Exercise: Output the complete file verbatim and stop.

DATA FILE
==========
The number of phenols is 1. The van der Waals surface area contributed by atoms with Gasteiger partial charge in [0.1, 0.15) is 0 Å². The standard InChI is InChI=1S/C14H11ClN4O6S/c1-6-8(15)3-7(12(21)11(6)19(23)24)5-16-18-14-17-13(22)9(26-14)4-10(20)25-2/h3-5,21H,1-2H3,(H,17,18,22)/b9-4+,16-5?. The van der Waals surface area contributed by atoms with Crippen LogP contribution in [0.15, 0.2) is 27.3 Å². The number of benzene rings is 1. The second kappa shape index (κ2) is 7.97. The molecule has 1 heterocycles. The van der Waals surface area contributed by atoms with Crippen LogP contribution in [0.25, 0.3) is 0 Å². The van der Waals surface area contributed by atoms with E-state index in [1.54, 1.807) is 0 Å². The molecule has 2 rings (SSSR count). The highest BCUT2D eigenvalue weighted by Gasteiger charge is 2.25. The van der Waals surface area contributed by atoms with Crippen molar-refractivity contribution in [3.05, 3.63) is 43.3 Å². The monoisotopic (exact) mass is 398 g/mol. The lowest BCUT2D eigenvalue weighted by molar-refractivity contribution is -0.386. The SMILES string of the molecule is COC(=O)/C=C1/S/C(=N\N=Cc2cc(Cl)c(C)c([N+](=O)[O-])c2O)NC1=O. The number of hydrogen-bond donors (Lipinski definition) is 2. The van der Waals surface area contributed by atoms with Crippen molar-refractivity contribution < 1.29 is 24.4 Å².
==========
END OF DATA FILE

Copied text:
The number of phenols is 1. The van der Waals surface area contributed by atoms with Gasteiger partial charge in [0.1, 0.15) is 0 Å². The standard InChI is InChI=1S/C14H11ClN4O6S/c1-6-8(15)3-7(12(21)11(6)19(23)24)5-16-18-14-17-13(22)9(26-14)4-10(20)25-2/h3-5,21H,1-2H3,(H,17,18,22)/b9-4+,16-5?. The van der Waals surface area contributed by atoms with Crippen LogP contribution in [0.15, 0.2) is 27.3 Å². The number of benzene rings is 1. The second kappa shape index (κ2) is 7.97. The molecule has 1 heterocycles. The van der Waals surface area contributed by atoms with Crippen LogP contribution in [0.25, 0.3) is 0 Å². The van der Waals surface area contributed by atoms with E-state index in [1.54, 1.807) is 0 Å². The molecule has 2 rings (SSSR count). The highest BCUT2D eigenvalue weighted by Gasteiger charge is 2.25. The van der Waals surface area contributed by atoms with Crippen molar-refractivity contribution in [3.05, 3.63) is 43.3 Å². The monoisotopic (exact) mass is 398 g/mol. The lowest BCUT2D eigenvalue weighted by molar-refractivity contribution is -0.386. The SMILES string of the molecule is COC(=O)/C=C1/S/C(=N\N=Cc2cc(Cl)c(C)c([N+](=O)[O-])c2O)NC1=O. The number of hydrogen-bond donors (Lipinski definition) is 2. The van der Waals surface area contributed by atoms with Crippen molar-refractivity contribution < 1.29 is 24.4 Å².